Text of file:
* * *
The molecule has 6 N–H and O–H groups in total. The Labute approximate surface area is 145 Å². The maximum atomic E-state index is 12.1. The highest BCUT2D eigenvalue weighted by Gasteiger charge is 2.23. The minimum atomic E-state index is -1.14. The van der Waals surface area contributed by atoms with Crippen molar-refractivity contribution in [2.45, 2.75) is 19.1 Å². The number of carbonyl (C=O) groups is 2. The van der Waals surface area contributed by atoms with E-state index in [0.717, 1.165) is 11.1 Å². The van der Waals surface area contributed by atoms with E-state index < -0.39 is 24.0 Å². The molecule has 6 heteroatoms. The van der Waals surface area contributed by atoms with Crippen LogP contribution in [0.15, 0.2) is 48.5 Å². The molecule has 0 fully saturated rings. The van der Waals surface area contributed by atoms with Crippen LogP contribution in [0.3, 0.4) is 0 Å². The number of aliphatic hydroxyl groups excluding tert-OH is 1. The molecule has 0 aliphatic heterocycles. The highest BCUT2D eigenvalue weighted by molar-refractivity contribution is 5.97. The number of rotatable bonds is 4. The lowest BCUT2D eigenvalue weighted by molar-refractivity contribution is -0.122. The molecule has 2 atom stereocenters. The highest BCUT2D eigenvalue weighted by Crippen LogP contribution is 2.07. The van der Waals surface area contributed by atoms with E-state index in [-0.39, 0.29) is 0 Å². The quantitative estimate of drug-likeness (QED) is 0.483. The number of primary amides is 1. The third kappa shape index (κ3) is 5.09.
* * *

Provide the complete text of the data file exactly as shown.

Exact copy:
The molecule has 6 N–H and O–H groups in total. The Labute approximate surface area is 145 Å². The maximum atomic E-state index is 12.1. The highest BCUT2D eigenvalue weighted by Gasteiger charge is 2.23. The minimum atomic E-state index is -1.14. The van der Waals surface area contributed by atoms with Crippen molar-refractivity contribution in [2.45, 2.75) is 19.1 Å². The number of carbonyl (C=O) groups is 2. The van der Waals surface area contributed by atoms with E-state index in [0.717, 1.165) is 11.1 Å². The van der Waals surface area contributed by atoms with E-state index < -0.39 is 24.0 Å². The molecule has 6 heteroatoms. The van der Waals surface area contributed by atoms with Crippen LogP contribution in [0.15, 0.2) is 48.5 Å². The molecule has 0 fully saturated rings. The van der Waals surface area contributed by atoms with Crippen LogP contribution in [0.3, 0.4) is 0 Å². The number of aliphatic hydroxyl groups excluding tert-OH is 1. The molecule has 0 aliphatic heterocycles. The highest BCUT2D eigenvalue weighted by molar-refractivity contribution is 5.97. The number of rotatable bonds is 4. The lowest BCUT2D eigenvalue weighted by molar-refractivity contribution is -0.122. The molecule has 2 atom stereocenters. The highest BCUT2D eigenvalue weighted by Crippen LogP contribution is 2.07. The van der Waals surface area contributed by atoms with E-state index in [-0.39, 0.29) is 0 Å². The quantitative estimate of drug-likeness (QED) is 0.483. The number of primary amides is 1. The third kappa shape index (κ3) is 5.09.